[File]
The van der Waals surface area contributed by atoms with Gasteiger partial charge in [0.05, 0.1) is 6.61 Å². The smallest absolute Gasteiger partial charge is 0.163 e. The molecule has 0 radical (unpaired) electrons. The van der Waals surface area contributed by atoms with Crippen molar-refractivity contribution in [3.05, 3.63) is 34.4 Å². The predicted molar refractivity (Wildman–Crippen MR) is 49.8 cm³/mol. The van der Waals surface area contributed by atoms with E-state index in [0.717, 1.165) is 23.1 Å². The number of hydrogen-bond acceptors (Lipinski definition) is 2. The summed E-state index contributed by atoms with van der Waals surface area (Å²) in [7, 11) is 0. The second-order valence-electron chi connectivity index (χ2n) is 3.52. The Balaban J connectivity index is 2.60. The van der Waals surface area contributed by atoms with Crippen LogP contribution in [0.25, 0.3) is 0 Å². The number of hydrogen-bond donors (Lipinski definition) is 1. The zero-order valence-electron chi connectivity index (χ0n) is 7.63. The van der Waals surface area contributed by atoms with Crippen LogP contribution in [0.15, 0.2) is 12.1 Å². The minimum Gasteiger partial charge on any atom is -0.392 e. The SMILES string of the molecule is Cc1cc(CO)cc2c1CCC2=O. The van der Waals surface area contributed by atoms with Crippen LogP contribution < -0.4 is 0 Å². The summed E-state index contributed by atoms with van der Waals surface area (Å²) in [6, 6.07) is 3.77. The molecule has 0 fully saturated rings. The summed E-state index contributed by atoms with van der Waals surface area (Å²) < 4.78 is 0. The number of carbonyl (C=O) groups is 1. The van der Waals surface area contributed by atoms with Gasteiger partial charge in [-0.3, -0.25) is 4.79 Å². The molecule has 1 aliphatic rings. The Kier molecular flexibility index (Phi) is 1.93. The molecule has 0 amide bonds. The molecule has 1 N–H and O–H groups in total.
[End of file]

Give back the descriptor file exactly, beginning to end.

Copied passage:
The van der Waals surface area contributed by atoms with Gasteiger partial charge in [0.05, 0.1) is 6.61 Å². The smallest absolute Gasteiger partial charge is 0.163 e. The molecule has 0 radical (unpaired) electrons. The van der Waals surface area contributed by atoms with Crippen molar-refractivity contribution in [3.05, 3.63) is 34.4 Å². The predicted molar refractivity (Wildman–Crippen MR) is 49.8 cm³/mol. The van der Waals surface area contributed by atoms with E-state index in [0.717, 1.165) is 23.1 Å². The number of hydrogen-bond acceptors (Lipinski definition) is 2. The summed E-state index contributed by atoms with van der Waals surface area (Å²) in [7, 11) is 0. The second-order valence-electron chi connectivity index (χ2n) is 3.52. The Balaban J connectivity index is 2.60. The van der Waals surface area contributed by atoms with Crippen LogP contribution in [0.25, 0.3) is 0 Å². The number of hydrogen-bond donors (Lipinski definition) is 1. The zero-order valence-electron chi connectivity index (χ0n) is 7.63. The van der Waals surface area contributed by atoms with Crippen LogP contribution in [0.15, 0.2) is 12.1 Å². The minimum Gasteiger partial charge on any atom is -0.392 e. The SMILES string of the molecule is Cc1cc(CO)cc2c1CCC2=O. The van der Waals surface area contributed by atoms with Crippen LogP contribution < -0.4 is 0 Å². The summed E-state index contributed by atoms with van der Waals surface area (Å²) in [6, 6.07) is 3.77. The molecule has 0 fully saturated rings. The summed E-state index contributed by atoms with van der Waals surface area (Å²) < 4.78 is 0. The number of carbonyl (C=O) groups is 1. The van der Waals surface area contributed by atoms with Gasteiger partial charge in [-0.3, -0.25) is 4.79 Å². The molecule has 1 aliphatic rings. The Kier molecular flexibility index (Phi) is 1.93. The molecule has 0 amide bonds. The molecule has 1 N–H and O–H groups in total.